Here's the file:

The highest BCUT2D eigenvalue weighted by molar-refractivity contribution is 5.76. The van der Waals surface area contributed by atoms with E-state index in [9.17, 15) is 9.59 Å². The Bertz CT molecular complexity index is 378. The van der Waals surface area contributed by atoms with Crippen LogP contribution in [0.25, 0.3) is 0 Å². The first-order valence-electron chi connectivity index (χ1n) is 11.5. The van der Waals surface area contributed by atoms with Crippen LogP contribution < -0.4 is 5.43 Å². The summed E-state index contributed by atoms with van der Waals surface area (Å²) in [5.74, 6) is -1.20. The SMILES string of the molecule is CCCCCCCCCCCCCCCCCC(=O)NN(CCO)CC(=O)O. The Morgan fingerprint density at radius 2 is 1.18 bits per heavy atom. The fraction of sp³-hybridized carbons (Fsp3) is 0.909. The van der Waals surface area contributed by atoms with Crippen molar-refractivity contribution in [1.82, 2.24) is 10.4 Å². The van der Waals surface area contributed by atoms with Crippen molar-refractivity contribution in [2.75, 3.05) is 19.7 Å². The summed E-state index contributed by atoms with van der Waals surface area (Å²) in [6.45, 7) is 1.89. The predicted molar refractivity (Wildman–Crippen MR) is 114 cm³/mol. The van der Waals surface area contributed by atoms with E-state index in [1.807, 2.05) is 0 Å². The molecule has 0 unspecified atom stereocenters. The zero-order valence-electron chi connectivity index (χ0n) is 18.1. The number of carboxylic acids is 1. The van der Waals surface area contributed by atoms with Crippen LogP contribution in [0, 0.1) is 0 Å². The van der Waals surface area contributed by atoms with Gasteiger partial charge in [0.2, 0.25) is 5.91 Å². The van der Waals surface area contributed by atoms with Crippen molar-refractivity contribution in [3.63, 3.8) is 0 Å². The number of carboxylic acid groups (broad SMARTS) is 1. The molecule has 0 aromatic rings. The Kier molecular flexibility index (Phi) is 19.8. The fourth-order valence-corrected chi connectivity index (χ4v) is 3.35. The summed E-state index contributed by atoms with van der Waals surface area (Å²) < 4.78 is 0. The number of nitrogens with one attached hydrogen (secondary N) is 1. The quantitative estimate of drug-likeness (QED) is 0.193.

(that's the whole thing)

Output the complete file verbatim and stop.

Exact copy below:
The highest BCUT2D eigenvalue weighted by molar-refractivity contribution is 5.76. The van der Waals surface area contributed by atoms with E-state index in [9.17, 15) is 9.59 Å². The Bertz CT molecular complexity index is 378. The van der Waals surface area contributed by atoms with Crippen LogP contribution in [0.25, 0.3) is 0 Å². The first-order valence-electron chi connectivity index (χ1n) is 11.5. The van der Waals surface area contributed by atoms with Crippen LogP contribution < -0.4 is 5.43 Å². The summed E-state index contributed by atoms with van der Waals surface area (Å²) in [5.74, 6) is -1.20. The SMILES string of the molecule is CCCCCCCCCCCCCCCCCC(=O)NN(CCO)CC(=O)O. The Morgan fingerprint density at radius 2 is 1.18 bits per heavy atom. The fraction of sp³-hybridized carbons (Fsp3) is 0.909. The van der Waals surface area contributed by atoms with Crippen molar-refractivity contribution in [1.82, 2.24) is 10.4 Å². The van der Waals surface area contributed by atoms with Crippen molar-refractivity contribution in [2.75, 3.05) is 19.7 Å². The summed E-state index contributed by atoms with van der Waals surface area (Å²) in [6.45, 7) is 1.89. The predicted molar refractivity (Wildman–Crippen MR) is 114 cm³/mol. The van der Waals surface area contributed by atoms with E-state index in [1.807, 2.05) is 0 Å². The molecule has 0 unspecified atom stereocenters. The zero-order valence-electron chi connectivity index (χ0n) is 18.1. The number of carboxylic acids is 1. The van der Waals surface area contributed by atoms with Crippen LogP contribution in [0, 0.1) is 0 Å². The van der Waals surface area contributed by atoms with Gasteiger partial charge in [0.2, 0.25) is 5.91 Å². The van der Waals surface area contributed by atoms with Crippen molar-refractivity contribution in [3.63, 3.8) is 0 Å². The number of carboxylic acid groups (broad SMARTS) is 1. The molecule has 0 aromatic rings. The Kier molecular flexibility index (Phi) is 19.8. The fourth-order valence-corrected chi connectivity index (χ4v) is 3.35. The summed E-state index contributed by atoms with van der Waals surface area (Å²) < 4.78 is 0. The number of nitrogens with one attached hydrogen (secondary N) is 1. The quantitative estimate of drug-likeness (QED) is 0.193.